Harari People Celebrate Shewal Eid with Assortments

1 Mon Ago 397
Harari People Celebrate Shewal Eid with Assortments

By Wegayehu Muluneh

 

The Harari people are marking the Shewal Eid, a cultural and historical festival recognized by UNESCO as an intangible cultural heritage.

High-level federal  government and regional authorities attended the festival at Harar City today.

In his opening speech, Minister of Culture & Sports, Kejela Merdasa underscored that Harari's art works have crossed borders and are the heritage of the people of the world.

 

 

The Minister stated that Harar and its respective people are a symbol of peace and love besides their rich history which are inscribed by UNESCO as both tangible and intangible heritages of the World.

For her part, Minister of Tourism, Nasise Chali, said  Ethiopia is home to diverse cultural, historical and natural tourism resources.

President of the State of Harari, Ordin Bedri, conveyed his congratulatory message to the Ethiopian people, noting that the registration of the Shuwal Eid festival as an intangible cultural heritage is a great success.

 

 

Throughout the day and tonight the streets of Harar, the ancient walled city in eastern Ethiopia, are bursting with color as residents don traditional attire and participate in joyous ceremonies.

Shewal Eid commemorates the end of the Islamic holy month of Ramadan and holds immense significance for the Harari people. The festivities are a rich history of cultural traditions, reflecting the community's unique heritage.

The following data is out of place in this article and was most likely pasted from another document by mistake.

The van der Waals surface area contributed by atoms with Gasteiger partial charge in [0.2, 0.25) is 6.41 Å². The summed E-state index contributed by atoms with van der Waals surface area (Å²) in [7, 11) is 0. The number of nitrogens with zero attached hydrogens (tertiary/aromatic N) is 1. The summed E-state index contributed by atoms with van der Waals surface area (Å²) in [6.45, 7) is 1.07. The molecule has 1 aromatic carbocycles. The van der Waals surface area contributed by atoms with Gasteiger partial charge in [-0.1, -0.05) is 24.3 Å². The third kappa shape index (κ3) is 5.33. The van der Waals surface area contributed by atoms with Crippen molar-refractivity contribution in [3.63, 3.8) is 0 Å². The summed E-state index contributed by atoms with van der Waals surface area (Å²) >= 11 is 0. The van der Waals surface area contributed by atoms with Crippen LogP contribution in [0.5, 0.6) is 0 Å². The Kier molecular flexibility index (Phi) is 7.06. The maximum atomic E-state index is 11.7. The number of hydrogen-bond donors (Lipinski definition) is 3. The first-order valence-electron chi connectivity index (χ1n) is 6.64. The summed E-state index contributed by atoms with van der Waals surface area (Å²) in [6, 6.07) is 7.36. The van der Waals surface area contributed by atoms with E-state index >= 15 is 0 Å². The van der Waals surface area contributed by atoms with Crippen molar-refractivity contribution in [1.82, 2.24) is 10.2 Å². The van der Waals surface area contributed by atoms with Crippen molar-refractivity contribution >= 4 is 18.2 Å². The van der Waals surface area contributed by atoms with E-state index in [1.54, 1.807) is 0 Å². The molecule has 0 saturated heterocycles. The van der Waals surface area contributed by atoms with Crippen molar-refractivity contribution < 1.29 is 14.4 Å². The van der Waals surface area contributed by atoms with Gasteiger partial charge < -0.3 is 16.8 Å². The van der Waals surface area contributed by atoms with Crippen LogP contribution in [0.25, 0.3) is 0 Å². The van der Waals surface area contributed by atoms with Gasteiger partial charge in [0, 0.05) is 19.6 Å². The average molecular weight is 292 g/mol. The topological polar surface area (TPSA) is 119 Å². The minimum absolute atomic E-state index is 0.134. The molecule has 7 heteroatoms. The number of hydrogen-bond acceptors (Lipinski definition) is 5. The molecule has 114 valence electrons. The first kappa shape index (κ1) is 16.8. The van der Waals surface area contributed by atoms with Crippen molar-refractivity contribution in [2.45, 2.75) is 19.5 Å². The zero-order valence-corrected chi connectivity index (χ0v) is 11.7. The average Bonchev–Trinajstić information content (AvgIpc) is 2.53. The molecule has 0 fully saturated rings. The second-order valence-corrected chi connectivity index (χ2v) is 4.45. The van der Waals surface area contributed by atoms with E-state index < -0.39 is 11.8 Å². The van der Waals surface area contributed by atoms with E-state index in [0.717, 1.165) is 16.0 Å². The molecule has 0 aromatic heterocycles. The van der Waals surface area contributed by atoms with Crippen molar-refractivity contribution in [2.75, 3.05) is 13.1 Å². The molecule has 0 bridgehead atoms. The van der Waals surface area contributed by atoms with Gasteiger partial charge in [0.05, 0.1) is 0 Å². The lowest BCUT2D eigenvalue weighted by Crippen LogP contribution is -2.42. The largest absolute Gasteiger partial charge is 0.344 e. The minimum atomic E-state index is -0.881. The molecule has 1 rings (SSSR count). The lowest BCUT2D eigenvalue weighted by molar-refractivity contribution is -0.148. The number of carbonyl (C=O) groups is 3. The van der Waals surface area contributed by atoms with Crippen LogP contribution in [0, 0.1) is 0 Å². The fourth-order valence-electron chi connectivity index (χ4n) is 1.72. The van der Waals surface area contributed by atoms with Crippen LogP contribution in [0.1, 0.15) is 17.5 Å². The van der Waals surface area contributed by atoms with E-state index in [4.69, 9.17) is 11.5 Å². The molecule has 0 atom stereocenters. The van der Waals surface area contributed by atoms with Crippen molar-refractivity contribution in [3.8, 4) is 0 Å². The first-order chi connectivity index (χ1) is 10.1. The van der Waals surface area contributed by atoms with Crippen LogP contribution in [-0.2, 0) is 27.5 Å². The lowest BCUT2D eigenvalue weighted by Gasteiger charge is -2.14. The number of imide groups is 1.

One of the most captivating aspects of Shewal Eid is the "Chibal," a vibrant procession that winds its way through the city's narrow alleys. Men, women, and children dressed in colorful garments adorned with intricate embroidery and gleaming jewelry,  parade through the streets, accompanied by rhythmic drumming and chanting. The air is filled with an infectious energy as celebrants exchange greetings and well wishes.

 

 

Shewal Eid is more than just a religious celebration; it's a powerful symbol of Harari identity and history. The festival reinforces social bonds within the community and serves as a reminder of the Harari people's rich cultural heritage.  UNESCO's recognition of Shewal Eid as intangible cultural heritage underscores the importance of preserving these traditions for future generations.

The Shewal Eid celebrations offer a glimpse into the enduring spirit of the Harari people.  By continuing to celebrate their traditions, the Harari community ensures that their unique cultural heritage  continues to thrive for years to come.

It's to be recalled that Shewal Eid festival will be celebrated for the following three days in different cultural activities at Harar city.//


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